1. We have a goal. We're trying to pay off our mortgage ASAP so that we can save ourselves the interest we would have paid. Also, we will have our monthly mortgage payment to ourselves instead of sending it off to someone else 23 years sooner, simply by doubling our mortgage payment every month. So whenever I'm eying that new (fill in the blank) I remind myself that I can have that and more in just 6 more years (and a few months).
  2. We have a wish list that we add to whenever we think of things that we really want to buy, but can't justify right now. Not only does it make a great list for birthdays and Christmas, but we also allow ourselves to splurge here and there by buying something off that list. We don't do it often, but knowing that we don't have to do without everything for 7 years makes it a whole lot easier to say no to the little things along the way. 
  3. BJ and I each have a separate ING checking account (as well as a joint checking account). Each paycheck we pay ourselves a little something and we can do anything we want with that money. If I want to splurge on a box of chocolates or buy an album on iTunes, I can. If he wants to buy new software for his computer or go rock climbing, he can. We are not held accountable to each other for what we buy with that money. It's a lot easier to save "our" money when I know I have a little bit of my own to do anything I want with.
It's still really hard, I won't lie. I do grow tired of having to pay such close attention to the cost of everything at the grocery store. And waiting for months for things I really want can be discouraging and hard. But it makes me feel good to watch my mortgage drop so much faster (and even more so to see my interest payment get a little bit smaller every month), and to simply know that I will have saved so much more money over the years. I like to dream of what I could do with just our mortgage payment when I get to keep it.  We could go on a cruise every month!  I could have a greenhouse!  Oh the library we would have.  (Now, what we would actually do with that money is a different story.  There would be a lot more charity-giving and saving for retirement going on.  But dreaming is really fun, especially when a wee bit absurd.)  Being self-reliant, I think, is one of the biggest confidence boosters you can get.  There's just nothing like seeing the money you saved and knowing that you did that.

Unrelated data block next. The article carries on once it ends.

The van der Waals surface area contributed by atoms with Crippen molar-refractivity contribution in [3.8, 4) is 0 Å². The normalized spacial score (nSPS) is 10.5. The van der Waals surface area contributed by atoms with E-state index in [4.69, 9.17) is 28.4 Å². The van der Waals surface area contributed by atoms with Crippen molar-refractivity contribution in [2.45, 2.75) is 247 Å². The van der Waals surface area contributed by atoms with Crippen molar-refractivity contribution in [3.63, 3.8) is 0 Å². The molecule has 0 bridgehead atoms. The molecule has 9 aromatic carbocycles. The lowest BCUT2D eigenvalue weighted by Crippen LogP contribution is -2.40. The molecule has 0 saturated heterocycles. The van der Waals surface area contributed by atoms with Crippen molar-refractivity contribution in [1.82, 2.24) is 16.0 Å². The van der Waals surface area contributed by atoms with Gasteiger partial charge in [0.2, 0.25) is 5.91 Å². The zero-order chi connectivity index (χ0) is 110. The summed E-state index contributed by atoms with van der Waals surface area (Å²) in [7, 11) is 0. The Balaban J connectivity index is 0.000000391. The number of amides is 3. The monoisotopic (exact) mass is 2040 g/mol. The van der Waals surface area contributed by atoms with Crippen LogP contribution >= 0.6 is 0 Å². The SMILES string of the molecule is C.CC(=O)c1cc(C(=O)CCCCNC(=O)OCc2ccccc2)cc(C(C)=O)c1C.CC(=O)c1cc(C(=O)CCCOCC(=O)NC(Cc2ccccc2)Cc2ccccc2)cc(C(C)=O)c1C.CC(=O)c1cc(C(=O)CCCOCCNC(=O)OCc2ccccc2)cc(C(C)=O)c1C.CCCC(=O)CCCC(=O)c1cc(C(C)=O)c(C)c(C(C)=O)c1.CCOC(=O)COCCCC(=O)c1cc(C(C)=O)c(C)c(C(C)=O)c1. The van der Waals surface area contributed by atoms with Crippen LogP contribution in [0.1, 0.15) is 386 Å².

*Of course, this is largely dependent upon if we're still living in our condo in 7 years, if we've sold it, are renting it, and if we have moved, how much our new mortgage is.  But since we don't know that, we are just going to try to pay off as much as we can now so that we have more equity for a new home, or have enough paid off so that we can afford a second home while renting out this one.
**I'm not saying that everyone can do this.  Even if you have the money to pay double, the amount of time it will take off your original loan depends greatly upon how much money your loan is, how much you have left on it, how much your payment is, and most importantly, your interest rate.
***I read a blog recently that suggested that you buy a car you can afford with cash.  Even if you have to downgrade.  (Luckily, we already own our car, so this step was easy.)  Then for a year, continue to make car payments into a savings account.  At the end of the year, sell your car, take that amount plus what you have in savings and upgrade.  Repeat until you have a good, reliable car that will last you for many years to come.  Then continue to make car payments to yourself, but put them into CDs or mutual funds.  Instead of having an eternal car loan where you always have a nice car, but you're paying a lot into interest and never own your cars, you live with less-than-perfect cars for a few years before you get a nice car, but you're never, ever paying interest.  In fact, you're earning it.


  1. Thanks so much for the link! Hope things are going well for you!

  2. Paying off your mortgage provides a return on your investment that is much more reliable than anything the stock market can offer.